The question is what the threat model is.  We all know that email can be
intercepted over the wire.  We also know that that's not very common or
very easy, except for wireless hotspots.  I assert that *most* email does
not flow over such links, and that the probability of a successful
interception by someone who's staked out a hotspot is quite low.
Residential wireless?  Sure, there's a lot of it, mostly unencrypted.  If
you're a bad guy, is there any reason you should be watching for that
particular piece of email?  You don't even know who the customers of that
bank are.  (Sure, there can be targeted attacks aimed at a given
individual.  Unless you're a member of the HP board of directors or a
prominent technology journalist, that risk is low, too....)

Again -- the scheme isn't foolproof, but it's probably *good enough*.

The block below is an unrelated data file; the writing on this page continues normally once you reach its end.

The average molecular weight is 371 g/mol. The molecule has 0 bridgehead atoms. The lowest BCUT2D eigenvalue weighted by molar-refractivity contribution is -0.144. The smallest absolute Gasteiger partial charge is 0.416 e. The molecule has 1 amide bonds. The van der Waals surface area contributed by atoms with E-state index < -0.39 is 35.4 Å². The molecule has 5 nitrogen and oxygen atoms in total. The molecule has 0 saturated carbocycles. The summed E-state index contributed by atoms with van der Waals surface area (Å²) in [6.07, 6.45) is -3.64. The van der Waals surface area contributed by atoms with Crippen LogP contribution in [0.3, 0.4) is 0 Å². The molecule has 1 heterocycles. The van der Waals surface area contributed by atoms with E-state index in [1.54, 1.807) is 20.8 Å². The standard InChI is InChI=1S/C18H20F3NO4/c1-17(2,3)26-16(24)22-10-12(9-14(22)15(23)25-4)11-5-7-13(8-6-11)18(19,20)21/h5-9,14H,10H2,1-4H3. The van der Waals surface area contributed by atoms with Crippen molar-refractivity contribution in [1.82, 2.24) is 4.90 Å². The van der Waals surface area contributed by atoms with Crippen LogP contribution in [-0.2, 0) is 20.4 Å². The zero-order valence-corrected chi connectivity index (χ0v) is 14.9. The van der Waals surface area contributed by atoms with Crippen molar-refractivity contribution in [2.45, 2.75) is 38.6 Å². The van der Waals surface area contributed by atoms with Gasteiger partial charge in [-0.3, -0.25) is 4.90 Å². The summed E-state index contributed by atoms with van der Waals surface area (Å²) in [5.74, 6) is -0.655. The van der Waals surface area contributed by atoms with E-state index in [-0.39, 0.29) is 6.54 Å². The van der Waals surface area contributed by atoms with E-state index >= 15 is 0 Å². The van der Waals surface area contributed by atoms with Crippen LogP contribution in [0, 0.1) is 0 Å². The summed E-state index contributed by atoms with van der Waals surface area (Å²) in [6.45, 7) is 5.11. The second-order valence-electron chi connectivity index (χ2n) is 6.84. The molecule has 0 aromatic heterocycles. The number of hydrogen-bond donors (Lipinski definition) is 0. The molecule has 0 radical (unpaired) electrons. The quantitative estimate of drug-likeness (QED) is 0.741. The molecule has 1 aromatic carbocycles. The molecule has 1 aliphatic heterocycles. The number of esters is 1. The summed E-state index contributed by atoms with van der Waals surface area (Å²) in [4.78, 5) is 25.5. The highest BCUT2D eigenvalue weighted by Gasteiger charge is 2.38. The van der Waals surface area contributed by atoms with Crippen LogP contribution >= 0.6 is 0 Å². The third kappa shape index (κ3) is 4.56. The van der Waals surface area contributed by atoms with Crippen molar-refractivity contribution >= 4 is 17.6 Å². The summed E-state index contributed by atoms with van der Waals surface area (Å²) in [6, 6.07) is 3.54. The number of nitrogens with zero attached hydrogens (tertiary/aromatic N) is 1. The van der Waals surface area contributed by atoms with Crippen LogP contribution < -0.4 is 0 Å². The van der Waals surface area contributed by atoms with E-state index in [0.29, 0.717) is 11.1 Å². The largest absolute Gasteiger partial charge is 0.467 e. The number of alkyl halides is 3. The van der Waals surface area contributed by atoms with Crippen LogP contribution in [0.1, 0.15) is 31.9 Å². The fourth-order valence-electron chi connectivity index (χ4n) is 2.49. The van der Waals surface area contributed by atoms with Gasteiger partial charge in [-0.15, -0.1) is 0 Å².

What is their threat?  There are two obvious answers: phishing and
keystroke loggers.


The threat model that does not get enough attention (especially by
purported anti-phishing security mechanisms) is that if a phisher can
obtain your password, and most people use the same password all over the
place, then the adversary can simply log into your email and read any
sensitive information directly.  They don't need to eavesdrop.  They don't
need to put spyware on your box to busy-poll your email inbox.
Traditional phishing attacks _still work_, just with a level of

Ultimately, these kinds of anti-phishing schemes that require sending
secret information to your email inbox are no more secure than your email
password.  Presumably, the reason that these schemes are required is to
combat password theft (phishing) and password guessing so at the end of
the day, how much do they really buy you?  One level of indirection?  One
minor change in tactics?


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